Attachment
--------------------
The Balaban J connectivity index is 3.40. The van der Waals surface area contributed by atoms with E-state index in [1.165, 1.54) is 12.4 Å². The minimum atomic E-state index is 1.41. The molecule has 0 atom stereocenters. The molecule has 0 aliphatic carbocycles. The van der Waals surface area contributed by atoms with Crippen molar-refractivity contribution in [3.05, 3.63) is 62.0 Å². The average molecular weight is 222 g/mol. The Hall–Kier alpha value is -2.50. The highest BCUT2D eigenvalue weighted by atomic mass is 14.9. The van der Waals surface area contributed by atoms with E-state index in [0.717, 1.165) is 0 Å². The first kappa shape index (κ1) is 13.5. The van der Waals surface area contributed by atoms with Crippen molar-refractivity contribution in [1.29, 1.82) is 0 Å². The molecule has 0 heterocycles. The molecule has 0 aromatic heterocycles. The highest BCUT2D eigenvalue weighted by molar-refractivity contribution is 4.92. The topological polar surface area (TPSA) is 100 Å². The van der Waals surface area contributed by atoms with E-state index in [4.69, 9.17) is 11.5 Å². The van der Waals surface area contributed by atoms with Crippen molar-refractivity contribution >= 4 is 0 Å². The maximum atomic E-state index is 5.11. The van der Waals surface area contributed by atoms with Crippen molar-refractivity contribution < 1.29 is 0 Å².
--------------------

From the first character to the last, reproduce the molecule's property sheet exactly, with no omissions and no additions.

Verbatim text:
The Balaban J connectivity index is 3.40. The van der Waals surface area contributed by atoms with E-state index in [1.165, 1.54) is 12.4 Å². The minimum atomic E-state index is 1.41. The molecule has 0 atom stereocenters. The molecule has 0 aliphatic carbocycles. The van der Waals surface area contributed by atoms with Crippen molar-refractivity contribution in [3.05, 3.63) is 62.0 Å². The average molecular weight is 222 g/mol. The Hall–Kier alpha value is -2.50. The highest BCUT2D eigenvalue weighted by atomic mass is 14.9. The van der Waals surface area contributed by atoms with E-state index in [0.717, 1.165) is 0 Å². The first kappa shape index (κ1) is 13.5. The van der Waals surface area contributed by atoms with Crippen molar-refractivity contribution in [1.29, 1.82) is 0 Å². The molecule has 0 heterocycles. The molecule has 0 aromatic heterocycles. The highest BCUT2D eigenvalue weighted by molar-refractivity contribution is 4.92. The topological polar surface area (TPSA) is 100 Å². The van der Waals surface area contributed by atoms with E-state index in [4.69, 9.17) is 11.5 Å². The van der Waals surface area contributed by atoms with Crippen molar-refractivity contribution >= 4 is 0 Å². The maximum atomic E-state index is 5.11. The van der Waals surface area contributed by atoms with Crippen molar-refractivity contribution < 1.29 is 0 Å².